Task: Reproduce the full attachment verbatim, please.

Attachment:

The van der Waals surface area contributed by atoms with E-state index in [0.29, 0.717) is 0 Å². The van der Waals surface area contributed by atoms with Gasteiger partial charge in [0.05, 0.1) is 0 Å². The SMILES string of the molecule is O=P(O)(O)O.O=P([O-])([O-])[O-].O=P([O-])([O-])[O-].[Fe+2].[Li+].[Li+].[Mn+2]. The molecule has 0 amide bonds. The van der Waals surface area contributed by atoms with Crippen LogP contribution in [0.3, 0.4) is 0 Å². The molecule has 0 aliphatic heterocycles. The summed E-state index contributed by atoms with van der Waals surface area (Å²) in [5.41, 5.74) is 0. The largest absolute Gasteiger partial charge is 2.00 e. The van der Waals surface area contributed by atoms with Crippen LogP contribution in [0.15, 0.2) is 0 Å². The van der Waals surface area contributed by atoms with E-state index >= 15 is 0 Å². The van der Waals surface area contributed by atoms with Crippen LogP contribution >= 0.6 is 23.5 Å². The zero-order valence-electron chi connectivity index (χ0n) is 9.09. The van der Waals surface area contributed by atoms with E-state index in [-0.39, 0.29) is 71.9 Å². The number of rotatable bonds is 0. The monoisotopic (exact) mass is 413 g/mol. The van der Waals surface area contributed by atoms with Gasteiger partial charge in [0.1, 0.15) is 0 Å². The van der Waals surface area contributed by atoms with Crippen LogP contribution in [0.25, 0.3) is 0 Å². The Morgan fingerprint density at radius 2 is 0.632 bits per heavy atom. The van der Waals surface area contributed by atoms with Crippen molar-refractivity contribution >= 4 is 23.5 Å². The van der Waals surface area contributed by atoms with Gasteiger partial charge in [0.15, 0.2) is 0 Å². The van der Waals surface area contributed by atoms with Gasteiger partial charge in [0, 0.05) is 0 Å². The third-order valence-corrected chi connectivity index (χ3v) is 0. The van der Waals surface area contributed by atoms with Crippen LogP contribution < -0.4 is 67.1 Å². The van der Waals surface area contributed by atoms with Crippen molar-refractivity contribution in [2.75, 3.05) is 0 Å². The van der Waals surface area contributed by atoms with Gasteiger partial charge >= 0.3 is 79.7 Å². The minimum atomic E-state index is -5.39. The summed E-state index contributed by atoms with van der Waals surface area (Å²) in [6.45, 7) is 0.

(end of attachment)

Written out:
The van der Waals surface area contributed by atoms with E-state index in [0.29, 0.717) is 0 Å². The van der Waals surface area contributed by atoms with Gasteiger partial charge in [0.05, 0.1) is 0 Å². The SMILES string of the molecule is O=P(O)(O)O.O=P([O-])([O-])[O-].O=P([O-])([O-])[O-].[Fe+2].[Li+].[Li+].[Mn+2]. The molecule has 0 amide bonds. The van der Waals surface area contributed by atoms with Crippen LogP contribution in [0.3, 0.4) is 0 Å². The molecule has 0 aliphatic heterocycles. The summed E-state index contributed by atoms with van der Waals surface area (Å²) in [5.41, 5.74) is 0. The largest absolute Gasteiger partial charge is 2.00 e. The van der Waals surface area contributed by atoms with Crippen LogP contribution in [0.15, 0.2) is 0 Å². The van der Waals surface area contributed by atoms with E-state index >= 15 is 0 Å². The van der Waals surface area contributed by atoms with Crippen LogP contribution >= 0.6 is 23.5 Å². The zero-order valence-electron chi connectivity index (χ0n) is 9.09. The van der Waals surface area contributed by atoms with E-state index in [-0.39, 0.29) is 71.9 Å². The number of rotatable bonds is 0. The monoisotopic (exact) mass is 413 g/mol. The van der Waals surface area contributed by atoms with Gasteiger partial charge in [0.1, 0.15) is 0 Å². The van der Waals surface area contributed by atoms with Crippen LogP contribution in [0.25, 0.3) is 0 Å². The Morgan fingerprint density at radius 2 is 0.632 bits per heavy atom. The van der Waals surface area contributed by atoms with Crippen molar-refractivity contribution >= 4 is 23.5 Å². The van der Waals surface area contributed by atoms with Gasteiger partial charge in [0.15, 0.2) is 0 Å². The van der Waals surface area contributed by atoms with Gasteiger partial charge in [0, 0.05) is 0 Å². The third-order valence-corrected chi connectivity index (χ3v) is 0. The van der Waals surface area contributed by atoms with Crippen LogP contribution < -0.4 is 67.1 Å². The van der Waals surface area contributed by atoms with Crippen molar-refractivity contribution in [2.75, 3.05) is 0 Å². The van der Waals surface area contributed by atoms with Gasteiger partial charge >= 0.3 is 79.7 Å². The minimum atomic E-state index is -5.39. The summed E-state index contributed by atoms with van der Waals surface area (Å²) in [6.45, 7) is 0.